We have long followed trend toward “Make My Day” and “Make My Day Better” laws (also known as “Castle Doctrine” laws) allowing homeowners to kill anyone who invades their homes (here). Some of us have been very critical of these laws as unnecessary and based on a misrepresentation of both the criminal and common law. Citizens are being told that they could be sued for defending their homes from invaders. Now politicians in Pennsylvania have latched on a new gimmick: a law called “stand your ground” that allows people to use lethal force to defend their homes from the outside.
Legislators voted 4-1 in favor of the law allowing people to use lethal force to defend themselves without retreat. Rep. Michelle Brooks, R-Mercer County insists “Law abiding citizens have a right to protect their property and their families. We have to send a strong message to criminals that ‘if you break the law we are going to defend ourselves.'” The problem is that you already have a right to defend yourself. The common law does not require that you retreat when faced with a threat. You need only use a commensurate level of force. This law blurs the lines with commensurate force and appears to replicate the problems in the “Castle Doctrine” laws — encouraging people to shoot first and ask questions later (here).
The law states “no person should be required to surrender his or her personal safety to a criminal, nor should a person be required to needlessly retreat in the face of intrusion or attack outside the person’s home or vehicle.” This is already the law. It suggests that the current law requires that a person “surrender his or her personal safety to a criminal” which is absurd. Moreover, no law requires a person to “retreat in the face of intrusion or attack.”
Here is the language:
The General Assembly finds that:
(1) It is proper for law-abiding people to protect
themselves, their families and others from intruders and
attackers without fear of prosecution or civil action for
acting in defense of themselves and others.
(2) The Castle Doctrine is a common law doctrine of
ancient origins which declares that a home is a person’s
(3) Section 21 of Article I of the Constitution of
Pennsylvania guarantees that the “right of the citizens to
bear arms in defense of themselves and the State shall not be
(4) Persons residing in or visiting this Commonwealth
have a right to expect to remain unmolested within their
homes or vehicles.
(5) No person should be required to surrender his or her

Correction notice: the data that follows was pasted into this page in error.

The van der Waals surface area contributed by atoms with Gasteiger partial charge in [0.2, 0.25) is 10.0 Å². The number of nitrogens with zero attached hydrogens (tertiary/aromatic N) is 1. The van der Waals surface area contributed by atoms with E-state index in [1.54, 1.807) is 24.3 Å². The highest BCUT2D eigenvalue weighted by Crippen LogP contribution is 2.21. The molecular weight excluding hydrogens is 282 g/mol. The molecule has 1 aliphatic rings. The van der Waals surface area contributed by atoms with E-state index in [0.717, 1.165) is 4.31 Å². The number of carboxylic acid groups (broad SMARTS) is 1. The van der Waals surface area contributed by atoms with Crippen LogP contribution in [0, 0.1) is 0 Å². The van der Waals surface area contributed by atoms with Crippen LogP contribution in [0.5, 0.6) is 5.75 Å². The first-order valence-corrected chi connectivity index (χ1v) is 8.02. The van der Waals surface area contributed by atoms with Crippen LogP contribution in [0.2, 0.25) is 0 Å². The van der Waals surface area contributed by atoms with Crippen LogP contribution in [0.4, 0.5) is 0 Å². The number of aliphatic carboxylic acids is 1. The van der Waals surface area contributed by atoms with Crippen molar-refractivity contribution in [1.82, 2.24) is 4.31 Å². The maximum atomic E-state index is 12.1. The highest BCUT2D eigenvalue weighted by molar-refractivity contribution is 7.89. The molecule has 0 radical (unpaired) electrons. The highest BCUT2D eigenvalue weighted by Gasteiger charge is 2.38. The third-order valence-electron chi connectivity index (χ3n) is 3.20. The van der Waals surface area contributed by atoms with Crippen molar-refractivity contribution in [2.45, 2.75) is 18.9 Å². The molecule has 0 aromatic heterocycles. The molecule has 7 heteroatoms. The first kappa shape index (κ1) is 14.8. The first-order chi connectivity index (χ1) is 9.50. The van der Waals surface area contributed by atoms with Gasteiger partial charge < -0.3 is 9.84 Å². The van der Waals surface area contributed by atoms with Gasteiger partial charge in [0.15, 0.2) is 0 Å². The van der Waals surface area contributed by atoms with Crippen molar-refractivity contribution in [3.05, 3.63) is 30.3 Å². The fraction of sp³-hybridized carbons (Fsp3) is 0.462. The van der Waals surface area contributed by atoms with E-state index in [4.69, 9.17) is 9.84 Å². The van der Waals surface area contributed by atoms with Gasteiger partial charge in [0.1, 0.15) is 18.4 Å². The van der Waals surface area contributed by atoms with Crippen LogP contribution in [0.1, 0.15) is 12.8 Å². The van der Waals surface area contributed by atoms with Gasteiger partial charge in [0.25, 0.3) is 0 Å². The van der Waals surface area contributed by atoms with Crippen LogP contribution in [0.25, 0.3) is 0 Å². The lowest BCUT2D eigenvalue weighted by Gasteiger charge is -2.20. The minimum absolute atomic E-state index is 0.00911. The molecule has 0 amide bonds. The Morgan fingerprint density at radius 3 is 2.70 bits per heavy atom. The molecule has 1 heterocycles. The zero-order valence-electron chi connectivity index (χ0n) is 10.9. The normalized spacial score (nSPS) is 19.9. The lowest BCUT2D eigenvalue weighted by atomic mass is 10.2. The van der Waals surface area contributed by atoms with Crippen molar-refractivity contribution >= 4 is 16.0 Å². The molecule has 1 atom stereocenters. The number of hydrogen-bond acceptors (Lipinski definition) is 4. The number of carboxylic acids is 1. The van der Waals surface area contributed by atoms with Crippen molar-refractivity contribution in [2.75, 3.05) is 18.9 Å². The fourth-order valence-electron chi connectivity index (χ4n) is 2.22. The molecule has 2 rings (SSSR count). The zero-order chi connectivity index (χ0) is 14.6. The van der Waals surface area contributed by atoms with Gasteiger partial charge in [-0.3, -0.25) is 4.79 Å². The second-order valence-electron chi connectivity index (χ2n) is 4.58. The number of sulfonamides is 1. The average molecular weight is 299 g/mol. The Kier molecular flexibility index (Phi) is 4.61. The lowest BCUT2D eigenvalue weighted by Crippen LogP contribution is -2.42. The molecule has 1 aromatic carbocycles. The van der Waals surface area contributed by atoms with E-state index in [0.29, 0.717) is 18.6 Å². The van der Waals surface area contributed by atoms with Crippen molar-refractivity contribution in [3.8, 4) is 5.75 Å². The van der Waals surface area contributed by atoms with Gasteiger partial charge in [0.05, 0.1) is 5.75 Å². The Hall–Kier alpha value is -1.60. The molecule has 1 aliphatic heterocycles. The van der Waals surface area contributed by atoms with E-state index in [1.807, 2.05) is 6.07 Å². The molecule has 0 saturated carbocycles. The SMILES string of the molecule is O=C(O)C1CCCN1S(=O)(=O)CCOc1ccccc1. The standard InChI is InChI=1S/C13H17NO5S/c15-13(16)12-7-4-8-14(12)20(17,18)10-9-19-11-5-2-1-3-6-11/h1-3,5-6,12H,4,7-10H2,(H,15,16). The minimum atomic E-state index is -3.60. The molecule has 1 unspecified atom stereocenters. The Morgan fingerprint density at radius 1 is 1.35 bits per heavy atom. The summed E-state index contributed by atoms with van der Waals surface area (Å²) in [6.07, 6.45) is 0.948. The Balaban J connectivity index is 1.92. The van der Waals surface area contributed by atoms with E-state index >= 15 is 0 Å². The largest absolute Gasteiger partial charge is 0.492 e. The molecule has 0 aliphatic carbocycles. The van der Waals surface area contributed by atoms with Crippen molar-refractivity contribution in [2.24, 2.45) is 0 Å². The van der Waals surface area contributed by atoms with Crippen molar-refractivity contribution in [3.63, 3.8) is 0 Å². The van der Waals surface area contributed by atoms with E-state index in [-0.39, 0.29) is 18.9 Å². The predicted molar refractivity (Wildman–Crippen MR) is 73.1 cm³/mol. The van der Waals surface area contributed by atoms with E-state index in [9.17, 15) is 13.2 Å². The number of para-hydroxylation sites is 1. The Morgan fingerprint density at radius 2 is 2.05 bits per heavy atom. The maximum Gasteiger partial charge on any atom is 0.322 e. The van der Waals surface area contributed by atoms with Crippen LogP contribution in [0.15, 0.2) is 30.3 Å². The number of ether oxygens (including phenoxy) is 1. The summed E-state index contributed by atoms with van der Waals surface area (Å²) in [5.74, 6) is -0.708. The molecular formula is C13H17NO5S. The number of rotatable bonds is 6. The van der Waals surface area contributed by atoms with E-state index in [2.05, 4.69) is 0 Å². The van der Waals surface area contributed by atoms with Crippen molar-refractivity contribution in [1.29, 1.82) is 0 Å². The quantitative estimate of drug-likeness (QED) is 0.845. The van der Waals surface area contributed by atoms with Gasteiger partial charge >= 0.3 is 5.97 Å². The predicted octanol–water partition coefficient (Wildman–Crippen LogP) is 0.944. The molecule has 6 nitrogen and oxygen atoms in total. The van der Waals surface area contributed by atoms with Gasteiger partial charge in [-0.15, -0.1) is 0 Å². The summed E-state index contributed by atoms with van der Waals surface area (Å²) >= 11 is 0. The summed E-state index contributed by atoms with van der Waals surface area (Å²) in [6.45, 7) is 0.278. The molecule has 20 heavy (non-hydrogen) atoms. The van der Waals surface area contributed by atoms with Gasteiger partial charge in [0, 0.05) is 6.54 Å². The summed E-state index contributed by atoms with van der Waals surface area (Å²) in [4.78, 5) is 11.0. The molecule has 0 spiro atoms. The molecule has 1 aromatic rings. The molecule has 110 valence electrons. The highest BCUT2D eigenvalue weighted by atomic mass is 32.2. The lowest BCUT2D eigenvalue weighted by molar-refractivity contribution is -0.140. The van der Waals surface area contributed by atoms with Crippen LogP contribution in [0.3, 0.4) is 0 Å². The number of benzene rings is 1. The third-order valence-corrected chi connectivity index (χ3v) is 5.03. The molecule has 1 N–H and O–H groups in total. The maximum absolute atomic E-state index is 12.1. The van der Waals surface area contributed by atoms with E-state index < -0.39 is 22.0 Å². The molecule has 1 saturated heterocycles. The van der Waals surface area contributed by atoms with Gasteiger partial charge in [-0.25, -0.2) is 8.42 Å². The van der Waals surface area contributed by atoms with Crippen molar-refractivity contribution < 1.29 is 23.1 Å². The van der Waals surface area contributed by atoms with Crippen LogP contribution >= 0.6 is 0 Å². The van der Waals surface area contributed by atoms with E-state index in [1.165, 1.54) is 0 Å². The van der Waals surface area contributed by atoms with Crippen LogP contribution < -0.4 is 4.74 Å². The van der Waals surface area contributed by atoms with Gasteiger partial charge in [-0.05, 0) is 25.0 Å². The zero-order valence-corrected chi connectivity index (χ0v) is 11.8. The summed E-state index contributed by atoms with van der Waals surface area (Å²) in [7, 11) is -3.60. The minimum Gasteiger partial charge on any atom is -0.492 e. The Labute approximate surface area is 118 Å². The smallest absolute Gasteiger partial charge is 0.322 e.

personal safety to a criminal, nor should a person be
required to needlessly retreat in the face of intrusion or
attack outside the person’s home or vehicle.
The statement on the Castle Doctrine is also misleading. This appears to refer to the old adage that “a man’s home is his castle,” which is not a common law doctrine of criminal law or torts but rather an aspirational statement. The Castle Doctrine is a generally a reference to the modern trend of legislatively empowering homeowners to use lethal force solely on the basis of a home invasion.
Under the common law, there was not “fear of prosecution or civil action for
acting in defense of themselves and others” so long as you acted in reasonable self-defense or even “reasonable mistaken self-defense.” In the case of Courvoisier v. Raymond, 23 Colo. 113 (1896), where a man chased a group out of his home only to fire when a man approached him outside his home from the stone-throwing mob. It turned out to be a deputy sheriff but the court found that Courvoisier could rely on reasonable mistaken self-defense.
The Pennsylvania law is so vague and ambiguous it is difficult to understand how the drafters specifically intend to alter the criminal code or tort law. What it suggests is that citizens are now empowered to have more ability to use lethal force that current exists under the criminal code or tort law. That is a dangerous notion.
The reference to defense outside of the house suggests the same presumption of self-defense would apply. Some states under “Make My Day Better Laws” have extended such presumptions to auto thefts and even business invasions.
The law is awaiting the governor’s signature.
Source: Pittsburgh Live